Pechersky District Court in Kyiv has postponed until Thursday, Dec. 13, hearings into the case on charges brought against Oleksiy Pukach, the main suspect in the case on the murder of journalist Georgy Gongadze.
Pechersky District Court in Kyiv has postponed until Thursday, Dec. 13, hearings into the case on charges brought against Oleksiy Pukach, the main suspect in the case on the murder of journalist Georgy Gongadze and former chief of the external surveillance department of the Ukrainian Interior Ministry, due to the absence of Pukach's lawyer.
Valentyna Telychenko, the lawyer for Gongadze's widow, Myroslava Gongadze, told Interfax-Ukraine that Pukach's lawyer had not appeared at the meeting for a good cause and therefore the court had moved the hearing to Thursday, Dec. 13, for 1100.
Gongadze went missing in Kyiv on Sept.16, 2000. A decapitated corpse, which experts claimed could be that of Gongadze, was found in a forest outside Kyiv in November 2000. In May 2010, Ukrainian Prosecutor General Oleksandr Medvedko stated that fragments of a skull found in July 2009 in Kyiv region belonged to Gongadze.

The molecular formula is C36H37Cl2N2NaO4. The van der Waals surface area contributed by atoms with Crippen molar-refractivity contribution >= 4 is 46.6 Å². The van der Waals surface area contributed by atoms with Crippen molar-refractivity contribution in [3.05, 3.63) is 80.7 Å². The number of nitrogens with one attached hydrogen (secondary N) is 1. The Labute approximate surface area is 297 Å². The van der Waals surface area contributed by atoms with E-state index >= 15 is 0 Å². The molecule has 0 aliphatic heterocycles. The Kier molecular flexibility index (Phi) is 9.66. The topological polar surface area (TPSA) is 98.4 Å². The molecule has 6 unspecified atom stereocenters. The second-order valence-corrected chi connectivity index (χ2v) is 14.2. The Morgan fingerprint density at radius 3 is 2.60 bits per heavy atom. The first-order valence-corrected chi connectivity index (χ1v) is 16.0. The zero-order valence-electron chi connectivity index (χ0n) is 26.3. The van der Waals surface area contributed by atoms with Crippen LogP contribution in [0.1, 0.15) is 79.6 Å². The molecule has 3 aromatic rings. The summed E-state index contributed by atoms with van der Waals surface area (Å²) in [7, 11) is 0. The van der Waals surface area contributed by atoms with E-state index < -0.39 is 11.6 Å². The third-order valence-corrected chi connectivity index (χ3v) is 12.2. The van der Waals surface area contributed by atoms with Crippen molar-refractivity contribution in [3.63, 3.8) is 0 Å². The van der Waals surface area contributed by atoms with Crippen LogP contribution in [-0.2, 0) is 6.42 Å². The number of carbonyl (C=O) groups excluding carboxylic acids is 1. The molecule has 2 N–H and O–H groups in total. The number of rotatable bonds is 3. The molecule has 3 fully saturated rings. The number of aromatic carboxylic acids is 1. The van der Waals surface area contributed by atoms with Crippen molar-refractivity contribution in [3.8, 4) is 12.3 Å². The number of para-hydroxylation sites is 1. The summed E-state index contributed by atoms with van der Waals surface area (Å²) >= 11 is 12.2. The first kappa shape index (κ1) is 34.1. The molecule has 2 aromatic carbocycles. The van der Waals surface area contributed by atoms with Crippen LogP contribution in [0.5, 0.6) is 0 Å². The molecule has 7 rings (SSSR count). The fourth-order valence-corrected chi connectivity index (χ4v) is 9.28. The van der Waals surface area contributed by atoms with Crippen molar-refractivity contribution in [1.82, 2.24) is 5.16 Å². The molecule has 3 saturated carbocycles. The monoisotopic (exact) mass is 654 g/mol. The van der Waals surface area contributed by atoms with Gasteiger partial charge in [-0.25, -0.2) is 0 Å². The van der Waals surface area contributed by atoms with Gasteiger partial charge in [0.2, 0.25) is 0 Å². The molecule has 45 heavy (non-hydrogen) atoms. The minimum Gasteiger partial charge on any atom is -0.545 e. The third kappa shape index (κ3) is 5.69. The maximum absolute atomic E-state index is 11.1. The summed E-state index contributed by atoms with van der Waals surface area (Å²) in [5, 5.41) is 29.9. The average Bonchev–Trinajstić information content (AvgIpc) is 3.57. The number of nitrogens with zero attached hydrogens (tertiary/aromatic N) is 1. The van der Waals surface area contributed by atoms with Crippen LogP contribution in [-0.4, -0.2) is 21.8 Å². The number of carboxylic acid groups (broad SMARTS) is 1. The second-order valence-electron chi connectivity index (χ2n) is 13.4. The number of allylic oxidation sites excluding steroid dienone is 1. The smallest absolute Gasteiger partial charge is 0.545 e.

However, the body has yet to be buried, as the journalist's mother Lesia Gongadze refuses to recognize that it belongs to her son.
Pukach, the former head of the Ukrainian Interior Ministry's external surveillance department, who had long been on the wanted list, was detained in Zhytomyr region on July 21, 2009, and has been kept in custody since then.
In December 2010, the Prosecutor General's Office announced that the investigation into the criminal case was over. The investigation confirmed that Pukach killed the journalist by order of then Interior Minister Yuriy Kravchenko.
Kyiv's Pechersky District Court has been considering the criminal case against Pukach since April 2011.
In November 2000, a transcript of several tapes pointing to the involvement of then Ukrainian President Leonid Kuchma and other officials in a number of high-profile crimes, including the Gongadze murder, was published in the parliament. Those tapes were allegedly recorded by Melnychenko. However, the court refused to include Melnychenko's tapes as evidence in the case.